9 November, 2017 – UNICEF is deploying experts to join the rapid assessment team led by Viet Nam’s Disaster Management Authority and they will assess specifically the situation of children in remote communes in Khanh Hoa and Phu Yen provinces of Viet Nam where Typhoon Damrey made a deadly landfall on 4 November. At least 1 million children have been affected by the storm and the organization’s focus is to look at the impact on those children, especially the most vulnerable ones who live in hard to reach areas, and to look at their needs in terms of water, hygiene and sanitation, health, education and child protection.
Access to the affected populations has been made difficult due to heavy rainfall that has pounded portions of the country since then and continued flooding in certain areas. The storm has killed at least 91 people, including at least 10 children, according to latest official report released by central authorities. More data is still collected from the field. Heavy rain and strong wind also caused extensive damage to houses, infrastructure and agriculture.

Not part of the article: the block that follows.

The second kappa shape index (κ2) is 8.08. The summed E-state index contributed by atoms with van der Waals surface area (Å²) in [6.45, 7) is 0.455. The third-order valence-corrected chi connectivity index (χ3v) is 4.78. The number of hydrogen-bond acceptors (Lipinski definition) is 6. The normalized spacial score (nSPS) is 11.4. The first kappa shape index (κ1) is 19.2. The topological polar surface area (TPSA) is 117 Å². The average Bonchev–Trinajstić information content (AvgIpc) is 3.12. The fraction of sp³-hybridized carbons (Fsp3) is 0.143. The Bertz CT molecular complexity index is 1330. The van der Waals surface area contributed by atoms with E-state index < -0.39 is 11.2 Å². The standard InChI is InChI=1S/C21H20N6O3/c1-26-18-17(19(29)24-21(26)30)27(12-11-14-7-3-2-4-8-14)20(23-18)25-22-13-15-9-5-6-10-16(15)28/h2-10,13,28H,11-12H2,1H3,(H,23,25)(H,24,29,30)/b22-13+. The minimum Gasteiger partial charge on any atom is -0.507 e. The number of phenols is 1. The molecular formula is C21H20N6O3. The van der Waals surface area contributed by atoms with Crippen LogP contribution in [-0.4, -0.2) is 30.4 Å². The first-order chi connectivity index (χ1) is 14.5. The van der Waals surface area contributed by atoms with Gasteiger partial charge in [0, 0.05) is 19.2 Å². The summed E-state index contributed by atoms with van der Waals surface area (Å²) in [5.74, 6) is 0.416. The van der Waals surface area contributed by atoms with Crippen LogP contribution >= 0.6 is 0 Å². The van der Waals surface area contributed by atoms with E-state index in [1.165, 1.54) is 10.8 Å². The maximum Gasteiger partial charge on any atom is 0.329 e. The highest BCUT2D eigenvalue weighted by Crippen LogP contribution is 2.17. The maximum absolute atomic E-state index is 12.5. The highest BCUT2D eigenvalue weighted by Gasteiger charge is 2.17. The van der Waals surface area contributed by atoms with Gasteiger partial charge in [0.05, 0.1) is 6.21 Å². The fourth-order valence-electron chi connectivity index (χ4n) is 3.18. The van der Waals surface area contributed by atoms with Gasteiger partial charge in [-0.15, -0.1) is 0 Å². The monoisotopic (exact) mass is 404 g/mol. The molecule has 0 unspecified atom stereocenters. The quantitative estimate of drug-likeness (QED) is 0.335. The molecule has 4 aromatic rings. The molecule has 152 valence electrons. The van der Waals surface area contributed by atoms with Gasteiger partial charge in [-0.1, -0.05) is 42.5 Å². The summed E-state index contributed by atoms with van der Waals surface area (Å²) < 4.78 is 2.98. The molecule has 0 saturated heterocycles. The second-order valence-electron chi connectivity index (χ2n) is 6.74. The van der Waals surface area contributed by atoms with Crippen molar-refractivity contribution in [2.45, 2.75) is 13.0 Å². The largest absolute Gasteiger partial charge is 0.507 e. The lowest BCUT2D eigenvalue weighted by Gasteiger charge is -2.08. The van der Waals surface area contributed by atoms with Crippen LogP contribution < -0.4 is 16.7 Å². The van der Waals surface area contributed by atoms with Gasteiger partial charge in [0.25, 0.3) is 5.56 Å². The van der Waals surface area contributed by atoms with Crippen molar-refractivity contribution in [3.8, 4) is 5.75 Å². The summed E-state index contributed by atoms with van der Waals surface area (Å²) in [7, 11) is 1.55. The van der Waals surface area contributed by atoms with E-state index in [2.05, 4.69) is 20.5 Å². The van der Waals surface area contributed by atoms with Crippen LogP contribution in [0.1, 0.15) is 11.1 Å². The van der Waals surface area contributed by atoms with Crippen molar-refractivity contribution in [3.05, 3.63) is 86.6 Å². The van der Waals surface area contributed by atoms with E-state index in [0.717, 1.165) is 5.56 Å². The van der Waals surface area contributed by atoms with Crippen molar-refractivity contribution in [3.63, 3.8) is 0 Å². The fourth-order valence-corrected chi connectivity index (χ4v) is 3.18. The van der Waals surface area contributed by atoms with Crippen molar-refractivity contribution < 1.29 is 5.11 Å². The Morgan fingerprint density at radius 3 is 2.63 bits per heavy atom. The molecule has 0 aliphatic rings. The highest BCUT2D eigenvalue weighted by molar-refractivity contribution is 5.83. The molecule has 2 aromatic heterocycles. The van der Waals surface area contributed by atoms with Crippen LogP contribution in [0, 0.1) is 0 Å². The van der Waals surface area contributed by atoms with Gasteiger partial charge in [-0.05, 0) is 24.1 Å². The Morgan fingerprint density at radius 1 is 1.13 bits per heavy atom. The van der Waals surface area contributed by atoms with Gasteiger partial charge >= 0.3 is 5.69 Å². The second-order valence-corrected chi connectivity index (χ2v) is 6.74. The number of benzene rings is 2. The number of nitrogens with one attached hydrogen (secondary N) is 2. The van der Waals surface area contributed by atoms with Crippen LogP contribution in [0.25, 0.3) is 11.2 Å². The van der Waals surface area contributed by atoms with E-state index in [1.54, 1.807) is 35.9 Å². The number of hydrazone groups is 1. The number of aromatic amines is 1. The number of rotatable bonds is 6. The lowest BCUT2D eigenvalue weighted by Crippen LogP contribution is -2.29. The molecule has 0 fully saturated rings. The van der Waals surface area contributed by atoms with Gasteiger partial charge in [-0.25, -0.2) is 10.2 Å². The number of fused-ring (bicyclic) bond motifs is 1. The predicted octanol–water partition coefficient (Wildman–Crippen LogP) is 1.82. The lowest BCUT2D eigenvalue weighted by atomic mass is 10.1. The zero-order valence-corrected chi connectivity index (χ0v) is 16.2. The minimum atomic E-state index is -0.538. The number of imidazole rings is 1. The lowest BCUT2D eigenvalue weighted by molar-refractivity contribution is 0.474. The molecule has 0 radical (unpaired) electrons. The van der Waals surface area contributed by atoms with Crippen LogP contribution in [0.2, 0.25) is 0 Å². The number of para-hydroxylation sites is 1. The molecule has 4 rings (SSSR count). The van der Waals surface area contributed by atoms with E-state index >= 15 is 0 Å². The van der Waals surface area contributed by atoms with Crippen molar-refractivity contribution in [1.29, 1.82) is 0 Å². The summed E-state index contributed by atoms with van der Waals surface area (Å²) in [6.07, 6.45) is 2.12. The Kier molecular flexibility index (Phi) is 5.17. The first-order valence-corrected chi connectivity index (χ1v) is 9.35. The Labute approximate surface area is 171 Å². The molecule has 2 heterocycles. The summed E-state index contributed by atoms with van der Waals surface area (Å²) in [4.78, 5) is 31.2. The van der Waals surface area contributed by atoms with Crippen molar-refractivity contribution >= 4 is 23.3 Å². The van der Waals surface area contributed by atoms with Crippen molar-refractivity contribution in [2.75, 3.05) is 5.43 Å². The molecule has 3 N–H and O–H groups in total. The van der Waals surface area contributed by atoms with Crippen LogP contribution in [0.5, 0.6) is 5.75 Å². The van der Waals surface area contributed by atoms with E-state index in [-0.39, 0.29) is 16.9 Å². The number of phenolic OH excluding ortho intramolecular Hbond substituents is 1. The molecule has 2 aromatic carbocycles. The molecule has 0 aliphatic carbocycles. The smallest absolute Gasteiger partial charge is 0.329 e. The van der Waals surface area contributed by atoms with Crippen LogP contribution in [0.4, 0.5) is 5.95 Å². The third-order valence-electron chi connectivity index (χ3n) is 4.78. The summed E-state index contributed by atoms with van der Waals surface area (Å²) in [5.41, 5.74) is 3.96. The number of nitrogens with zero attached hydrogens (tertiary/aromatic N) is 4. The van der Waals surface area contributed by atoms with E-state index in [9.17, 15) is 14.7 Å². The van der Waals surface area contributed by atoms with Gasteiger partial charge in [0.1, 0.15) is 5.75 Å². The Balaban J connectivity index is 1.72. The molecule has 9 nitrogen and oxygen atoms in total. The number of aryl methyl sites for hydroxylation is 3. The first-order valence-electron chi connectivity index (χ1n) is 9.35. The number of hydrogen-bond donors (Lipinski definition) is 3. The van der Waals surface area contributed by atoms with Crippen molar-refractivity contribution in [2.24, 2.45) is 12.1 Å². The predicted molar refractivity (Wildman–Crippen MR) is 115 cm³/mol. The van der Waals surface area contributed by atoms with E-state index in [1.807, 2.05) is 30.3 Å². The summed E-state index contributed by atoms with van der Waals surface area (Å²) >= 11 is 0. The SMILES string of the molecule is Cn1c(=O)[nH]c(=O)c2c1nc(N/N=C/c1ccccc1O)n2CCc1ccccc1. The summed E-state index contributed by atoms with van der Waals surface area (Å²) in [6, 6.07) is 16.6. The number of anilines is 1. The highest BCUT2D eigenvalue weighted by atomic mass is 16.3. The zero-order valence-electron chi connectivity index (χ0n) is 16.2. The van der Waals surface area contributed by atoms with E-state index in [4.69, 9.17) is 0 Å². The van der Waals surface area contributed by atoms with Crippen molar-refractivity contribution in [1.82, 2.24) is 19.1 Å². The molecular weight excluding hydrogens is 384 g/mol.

“UNICEF has a long-established relationship with Viet Nam which allows us to step up quickly when children need it the most and to support the authorities when faced with the exceptional challenge of providing emergency relief to the affected people,” said Yoshimi Nishino, UNICEF Acting Deputy Representative in Viet Nam. “In a chaos caused by a storm the strength of Damrey, children and adolescents are extremely vulnerable and their special needs must be taken into account, and we must all ensure that these needs remain a priority in relief efforts.”
UNICEF’s priority is to ensure that children and young people are protected from the increased risk of water-borne diseases and from malnutrition, while also supporting efforts to ensure minimal disruption on their education. This rapid assessment mission will last until 13 November and will allow UNICEF and partners to identify specific needs of children in the region and specific support to relief efforts to ensure the children’s needs remain a priority.